Jan. 10, 2018— A new report describing the findings from a yearlong study on the nature and extent of intergenerational programming in senior housing includes references to successful programs at both Kendal at Oberlin and Kendal-Crosslands Communities. Generations United and LeadingAge conducted the study—“Intergenerational Programming in Senior Housing: From Promise to Practice”—with support from the Retirement Research Foundation.
“Residents at housing communities with a long-standing, mission-based intergenerational focus are active in planning and participating in intergenerational programming,” the report notes. “At Kendal-Crosslands, … an Intergenerational Committee comprised of an active group of residents, identify pressing community needs, locate appropriate community partners, and recruit volunteers. At Kendal at Oberlin, a Resident Volunteer Clearinghouse disseminates information about volunteer opportunities to residents.”
Participants in the study at Kendal at Oberlin included CEO Barbara Thomas, Early Learning Center Director Jeni Hoover and Michele Tarsitano-Amato, Director of Creative Arts Therapy. The report includes this quote from Barbara: “We customize intergenerational experiences for our students. We want our volunteers to share their talents.”
The report also quotes Kendal-Crosslands resident Betty Warner, who notes that residents of senior living communities often become isolated from their neighbors. “We want to broaden the horizons of residents and keep them in touch with the outside world,” Betty says.
On Oct. 30 at its annual meeting in New Orleans, LeadingAge awarded Kendal-Crosslands Communities its 2017 Hobart Jackson Diversity and Inclusion Award for the community’s five-year collaboration with educators and advocates to create the Chester Charter School for the Arts in Chester, Pennsylvania, one of the poorest cities in the nation.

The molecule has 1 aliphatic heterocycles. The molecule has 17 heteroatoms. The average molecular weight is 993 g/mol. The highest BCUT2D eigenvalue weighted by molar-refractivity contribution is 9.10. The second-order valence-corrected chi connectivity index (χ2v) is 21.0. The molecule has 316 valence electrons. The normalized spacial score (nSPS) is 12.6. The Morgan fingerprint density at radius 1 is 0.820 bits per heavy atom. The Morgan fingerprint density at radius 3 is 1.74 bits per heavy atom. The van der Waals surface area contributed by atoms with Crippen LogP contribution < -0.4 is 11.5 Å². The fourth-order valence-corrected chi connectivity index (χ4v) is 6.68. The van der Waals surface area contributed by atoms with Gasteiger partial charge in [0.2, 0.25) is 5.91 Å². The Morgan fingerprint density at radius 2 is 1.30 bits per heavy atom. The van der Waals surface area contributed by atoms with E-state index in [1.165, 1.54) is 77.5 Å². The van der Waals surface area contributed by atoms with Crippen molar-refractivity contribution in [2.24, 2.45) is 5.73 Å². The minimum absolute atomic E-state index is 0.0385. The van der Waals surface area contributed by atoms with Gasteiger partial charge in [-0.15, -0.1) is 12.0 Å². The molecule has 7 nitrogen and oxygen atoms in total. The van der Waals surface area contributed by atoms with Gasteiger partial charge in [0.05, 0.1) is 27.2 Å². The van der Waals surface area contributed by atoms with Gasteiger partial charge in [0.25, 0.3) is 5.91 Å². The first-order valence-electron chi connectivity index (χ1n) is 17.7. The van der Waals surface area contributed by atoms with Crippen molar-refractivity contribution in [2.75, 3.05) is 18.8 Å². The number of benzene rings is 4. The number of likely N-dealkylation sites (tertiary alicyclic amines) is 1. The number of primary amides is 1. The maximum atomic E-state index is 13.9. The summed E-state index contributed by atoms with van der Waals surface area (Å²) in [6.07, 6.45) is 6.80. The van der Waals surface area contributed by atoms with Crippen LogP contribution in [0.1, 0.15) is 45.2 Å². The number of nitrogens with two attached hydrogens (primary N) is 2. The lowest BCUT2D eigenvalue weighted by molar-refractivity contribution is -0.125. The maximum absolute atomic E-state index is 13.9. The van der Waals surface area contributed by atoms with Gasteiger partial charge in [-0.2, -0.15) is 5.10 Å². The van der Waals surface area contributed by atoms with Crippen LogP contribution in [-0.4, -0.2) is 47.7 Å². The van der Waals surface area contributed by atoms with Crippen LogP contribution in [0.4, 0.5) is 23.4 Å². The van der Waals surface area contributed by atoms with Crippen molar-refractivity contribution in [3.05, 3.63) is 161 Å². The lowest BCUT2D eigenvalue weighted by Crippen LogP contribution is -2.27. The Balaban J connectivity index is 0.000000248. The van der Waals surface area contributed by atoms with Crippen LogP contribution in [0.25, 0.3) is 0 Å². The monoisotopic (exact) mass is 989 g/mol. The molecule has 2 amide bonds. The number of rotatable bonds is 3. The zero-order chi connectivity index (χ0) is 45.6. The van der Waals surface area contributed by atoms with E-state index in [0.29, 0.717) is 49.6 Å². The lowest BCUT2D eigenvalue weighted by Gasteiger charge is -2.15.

The research report highlights challenges and effective strategies for overcoming barriers to intergenerational programming, and identifies technical assistance needs. It also includes four “Spotlights” that focus on different ways providers can integrate multigenerational activities into senior housing.
The study’s key findings include the following:
- Many housing providers have integrated a range of intergenerational activities into their overall programming and see positive benefits for residents and youth.
- Most intergenerational efforts identified are short-term or one-time events and do not require a major commitment of time.
- Most providers have not identified clear outcomes for older adults or youth, nor have they conducted formal program evaluations.
- There is limited training of staff and volunteers.
Beryl Goldman, who retired in 2016 as Director of Kendal Outreach, served on an advisory panel to help guide the research study.